Home Inspection Articles

Floor Facts & Finishes - How to Upkeep What's Underfoot

Posted by Olivia Hunt on Oct 19, 2012 9:21:00 AM

Floor FinishesWith laminate and engineered wood flooring becoming so popular these days (especially with do-it-your-selfers), it’s good to familiarize yourself with some of the common issues with not only laminate and engineered wood flooring but other floor finishes as well.  You’ll find yourself an expert in no time and likely have a better idea of when you need to fix your floors too.

So what are the main issues with floor finishes? First and foremost – water damage. Water damage can occur from a variety of sources but the most common include: leaks from roofs, windows, doors, skylights, plumbing (especially toilets and showers), hot water heating systems and condensation.  Water damage can also occur from humidifier/dehumidifiers, over watering of plants and melting snow from boots or shoes.

You’ll know you have water damage on your wood-based floors as they may discolour, buckle, warp or rot. With carpet, you run the risk of developing mold.  Water damage can be prevented by regularly checking those areas that are most susceptible and investing in a shoe rack or mat to soak up all that winter slush!

Other common problems with floor finishes include:

Wear and Tear

Floors take a lot of abuse on a daily basis and will eventually have some damage due to normal wear and tear. When softwoods such as pine, fir or cedar are used as a floor finish, they can be damaged by high heels, furniture and heavy items being dropped onto them. Softer materials, such as resilient flooring and carpet, will eventually wear out in high traffic areas. Sharp objects and furniture dropped or dragged across flooring may also damage the surface. You can prevent a lot of damage by adding good furniture pads to your furniture. Not to mention keeping those heels off the floors ladies!

Homeowners should also ensure to replace any loose or missing sections of flooring as they may present a tripping hazard. If you find your carpet has ridges or buckles, you can have a carpet installer pull it tight so it lies flat again.


The most common problem with brittle floor tiles is cracking. Cracking is usually the result of a floor system that isn’t stiff enough to support the tile or by impact damage such as a heavy item dropped on the tiles. A cracked or broken concrete floor may not be aesthetically pleasing but it might only be a problem if it’s not safe to walk across or if there is moisture coming up through the floor.  Replacing the tiles is easy enough but be warned – it may be difficult to match the colour, style and grout, and could turn out to be a bigger headache than it’s worth if it’s done just for aesthetic reasons.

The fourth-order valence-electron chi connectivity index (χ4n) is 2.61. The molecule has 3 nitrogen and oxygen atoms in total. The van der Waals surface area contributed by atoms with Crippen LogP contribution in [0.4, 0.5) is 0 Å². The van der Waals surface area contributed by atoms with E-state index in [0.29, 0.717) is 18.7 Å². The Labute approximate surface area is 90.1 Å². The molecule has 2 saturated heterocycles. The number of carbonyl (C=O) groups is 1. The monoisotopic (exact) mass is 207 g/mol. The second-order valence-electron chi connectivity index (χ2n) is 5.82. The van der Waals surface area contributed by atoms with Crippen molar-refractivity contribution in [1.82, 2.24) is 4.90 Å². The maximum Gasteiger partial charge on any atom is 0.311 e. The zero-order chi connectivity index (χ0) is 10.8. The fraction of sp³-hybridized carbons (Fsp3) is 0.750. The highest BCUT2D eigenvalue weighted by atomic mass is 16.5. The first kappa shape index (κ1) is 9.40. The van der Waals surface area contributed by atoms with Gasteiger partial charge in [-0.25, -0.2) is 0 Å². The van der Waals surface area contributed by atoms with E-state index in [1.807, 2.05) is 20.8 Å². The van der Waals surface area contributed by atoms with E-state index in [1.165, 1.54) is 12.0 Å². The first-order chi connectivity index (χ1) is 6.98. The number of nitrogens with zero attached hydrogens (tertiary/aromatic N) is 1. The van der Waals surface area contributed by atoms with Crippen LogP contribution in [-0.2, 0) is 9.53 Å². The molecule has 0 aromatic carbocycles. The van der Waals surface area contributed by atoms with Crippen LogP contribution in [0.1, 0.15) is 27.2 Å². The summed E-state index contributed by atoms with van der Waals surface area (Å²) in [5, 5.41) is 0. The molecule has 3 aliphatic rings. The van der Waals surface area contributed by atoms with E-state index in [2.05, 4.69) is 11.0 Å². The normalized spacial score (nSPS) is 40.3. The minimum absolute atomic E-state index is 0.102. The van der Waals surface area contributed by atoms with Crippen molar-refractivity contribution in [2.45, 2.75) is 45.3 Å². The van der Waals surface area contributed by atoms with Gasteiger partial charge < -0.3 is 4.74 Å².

Squeaky Floors

Dreaded by all nighttime snackers and sneaky teenagers, squeaky floors can be quite a nuisance. However, they aren’t a structural problem. A floor usually squeaks when walked on because the flooring finish or subfloor is not tightly secured. The subfloor may not be well-secured to the joists, or the finished flooring material (like hardwood) may not be tightly fastened to the subfloor. Although this issue may prove to be a bit annoying, it’s not necessary to replace your floors in this situation as it does not pose any major safety concerns.

Poor Sloping

It’s important to ensure your concrete basement floor slopes down to a floor drain that can lead away water. Otherwise, you may find yourself with that ever so popular issue of water damage. There are two options of addressing this issue. First, you can add more concrete to the existing slab to improve the slope. Unfortunately this is often difficult to do as new concrete doesn’t usually bond well to old concrete. The second but more expensive option is to add another floor drain by breaking up some of the concrete floor. In the end, replacing a deteriorated floor may be more cost effective than trying to repair or re-slope the floor.

Keep these issues in mind as you walk around your house and make sure to address any problem areas that involve water damage or infringe on your safety.  If you liked the tips in this blog entry, you can find more information on your home in our Resource Center or by purchasing a copy of our Home Reference Book – the essential homeowner’s guide to owning a home.

Topics: Home Reference Book, Homeowner Tips